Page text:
He could not grip the floor with his feet and sat heavily at his desk, opening one of his books at random and poring over it. Every word for him! It was true. God was almighty. God could call him now, call him as he sat at his desk, before he had time to be conscious of the summons. God had called him. Yes? What? Yes? His flesh shrank together as it felt the approach of the ravenous tongues of flames, dried up as it felt about it the swirl of stifling air. He had died. Yes. he was judged. A wave of fire swept through his body: the first. Again a wave. His brain began to glow. Another. His brain was simmering and bubbling within the cracking tenement of the skull. Flames burst forth from his skull like a corolla, shrieking like voices:
—Hell! Hell! Hell! Hell! Hell!
In the second passage (the first chronologically, of course), ‘yes’ is a terrifying word. All of the joy at the end of Ulysses is gone, replaced by fear in the face of damnation. Stephen Dedalus, the ‘he’ of the passage, has just heard a sermon in which the preacher discusses the fall from Eden, then addresses the congregation, “Now let us try for a moment to realise, as far as we can, the nature of that abode of the damned which the justice of an offended God has called into existence for the eternal punishment of sinners.” The remainder of the sermon is a horrifyingly detailed account of Hell, and Joyce, in the passage quoted, captures the terror of the word ‘yes’ when it becomes the answer to “will I go there,” “will I be eternally damned”.
In addition to reading Joyce, I’ve also read a fair amount of Nietzsche recently (I’m currently in the midst of reading through his major works in chronological order). Joyce had read Nietzsche, and so far as I know admired him. Joyce was centrally concerned with the ways Ireland was wedged between and stifled by British rule on one side and the Catholic church on the other, and it’s hard to imagine that he didn’t sympathize with Nietzsche’s harsh criticisms of Christianity. In fact, in reading Joyce, I’ve toyed somewhat with the idea that he is in some respects Nietzsche applied to a specific culture (Nietzsche, of course, commented on every culture he could get his hands on). Certainly Stephen Dedalus’ famously stated aim in Portrait, to “forge in the smithy of my soul the uncreated conscience of my race” (276) is a very Nietzschean aim. The extent to which Dedalus’ goals can be attributed to Joyce is certainly debatable, but it is hard not to see Joyce’s writing as in many ways creating an Irish conscience by exploring the state of then-contemporary Irish culture.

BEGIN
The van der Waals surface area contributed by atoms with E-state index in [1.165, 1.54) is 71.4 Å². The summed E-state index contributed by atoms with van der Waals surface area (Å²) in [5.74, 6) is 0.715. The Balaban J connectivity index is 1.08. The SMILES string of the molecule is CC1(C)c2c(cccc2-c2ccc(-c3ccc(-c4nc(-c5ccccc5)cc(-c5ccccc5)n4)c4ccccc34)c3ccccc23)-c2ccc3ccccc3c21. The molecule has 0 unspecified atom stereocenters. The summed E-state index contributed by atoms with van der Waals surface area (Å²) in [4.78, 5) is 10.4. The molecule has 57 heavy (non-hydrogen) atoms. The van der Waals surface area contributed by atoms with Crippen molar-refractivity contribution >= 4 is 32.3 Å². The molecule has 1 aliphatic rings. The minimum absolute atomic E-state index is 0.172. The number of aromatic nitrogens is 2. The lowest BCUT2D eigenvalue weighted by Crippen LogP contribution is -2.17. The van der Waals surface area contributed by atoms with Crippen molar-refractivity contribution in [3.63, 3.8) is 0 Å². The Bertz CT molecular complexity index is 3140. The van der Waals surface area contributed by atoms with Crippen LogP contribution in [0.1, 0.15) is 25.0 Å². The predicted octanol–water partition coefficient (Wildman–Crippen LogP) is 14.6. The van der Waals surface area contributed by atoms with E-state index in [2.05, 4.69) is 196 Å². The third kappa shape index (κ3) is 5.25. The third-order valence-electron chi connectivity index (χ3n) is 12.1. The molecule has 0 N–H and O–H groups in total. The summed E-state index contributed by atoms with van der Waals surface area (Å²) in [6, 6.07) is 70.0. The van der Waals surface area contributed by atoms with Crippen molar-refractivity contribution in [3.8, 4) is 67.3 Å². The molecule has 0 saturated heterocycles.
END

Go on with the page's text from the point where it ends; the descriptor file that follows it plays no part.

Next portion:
More importantly, though, in the case of the two passages above, is the specific tenor of Nietzsche’s philosophy, both his positive accounts of Zarathustra’s attitude toward life (which is discussed more strictly philosophically also in works like Beyond Good and Evil) and his specific critiques of Christianity. In both cases, Nietzsche fixates on the word ‘yes’ (and its opposition to the word ‘no’). Nietzsche describes his philosophy as a yes-saying philosophy, and implores his followers to say yes to life. He opposes this to Christianity, which he sees first and foremost as a philosophy that would deny life, that says no. With this consideration in mind, it is difficult not to look at the passage from Portrait in light of Nietzsche’s philosophy, knowing that Joyce did read Nietzsche. Read in this light, the passage is a visceral exploration of Christianity, and the Catholic church in particular, as a no-saying institution, as an institution that has managed even to pervert the joyous word ‘yes’ into something crippling and diminishing. The passage that closes Ulysses, then, returns ‘yes’ to its rightful glory. Indeed, ever since I read that passage in Portrait, the final seven words of Ulysses have continued to infiltrate my thoughts, and they have only grown more powerful, battling against the incursions of an equally memorable but much darker passage.
This is of course a partial reading of mere parts of two complicated and dense works of art, and I make no claim to having the final word. I welcome any and all input as to why my analysis may not work—my end goal here is understand Joyce, and I expect that will require being hopelessly wrong at many points along the way.